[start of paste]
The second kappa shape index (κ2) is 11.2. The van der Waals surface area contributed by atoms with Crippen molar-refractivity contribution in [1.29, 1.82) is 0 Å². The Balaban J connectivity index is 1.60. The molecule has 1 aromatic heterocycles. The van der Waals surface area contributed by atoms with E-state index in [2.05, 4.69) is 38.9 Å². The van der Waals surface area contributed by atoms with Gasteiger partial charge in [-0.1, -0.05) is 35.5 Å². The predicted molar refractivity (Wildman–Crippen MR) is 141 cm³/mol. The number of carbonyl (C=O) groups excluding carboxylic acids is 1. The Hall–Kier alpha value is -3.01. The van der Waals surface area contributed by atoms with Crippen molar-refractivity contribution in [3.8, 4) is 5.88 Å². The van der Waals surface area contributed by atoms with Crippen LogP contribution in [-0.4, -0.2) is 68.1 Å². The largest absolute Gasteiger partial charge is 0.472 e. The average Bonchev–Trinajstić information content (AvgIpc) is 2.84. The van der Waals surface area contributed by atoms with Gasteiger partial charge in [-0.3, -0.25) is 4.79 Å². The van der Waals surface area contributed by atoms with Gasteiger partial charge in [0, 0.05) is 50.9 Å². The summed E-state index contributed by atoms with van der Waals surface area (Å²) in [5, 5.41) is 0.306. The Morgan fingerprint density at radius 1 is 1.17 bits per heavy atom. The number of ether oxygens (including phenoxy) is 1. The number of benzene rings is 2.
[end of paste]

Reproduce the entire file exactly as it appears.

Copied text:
The second kappa shape index (κ2) is 11.2. The van der Waals surface area contributed by atoms with Crippen molar-refractivity contribution in [1.29, 1.82) is 0 Å². The Balaban J connectivity index is 1.60. The molecule has 1 aromatic heterocycles. The van der Waals surface area contributed by atoms with E-state index in [2.05, 4.69) is 38.9 Å². The van der Waals surface area contributed by atoms with Gasteiger partial charge in [-0.1, -0.05) is 35.5 Å². The predicted molar refractivity (Wildman–Crippen MR) is 141 cm³/mol. The number of carbonyl (C=O) groups excluding carboxylic acids is 1. The Hall–Kier alpha value is -3.01. The van der Waals surface area contributed by atoms with Crippen molar-refractivity contribution in [3.8, 4) is 5.88 Å². The van der Waals surface area contributed by atoms with Crippen LogP contribution in [-0.4, -0.2) is 68.1 Å². The largest absolute Gasteiger partial charge is 0.472 e. The average Bonchev–Trinajstić information content (AvgIpc) is 2.84. The van der Waals surface area contributed by atoms with Gasteiger partial charge in [-0.3, -0.25) is 4.79 Å². The van der Waals surface area contributed by atoms with Gasteiger partial charge in [0, 0.05) is 50.9 Å². The summed E-state index contributed by atoms with van der Waals surface area (Å²) in [5, 5.41) is 0.306. The Morgan fingerprint density at radius 1 is 1.17 bits per heavy atom. The number of ether oxygens (including phenoxy) is 1. The number of benzene rings is 2.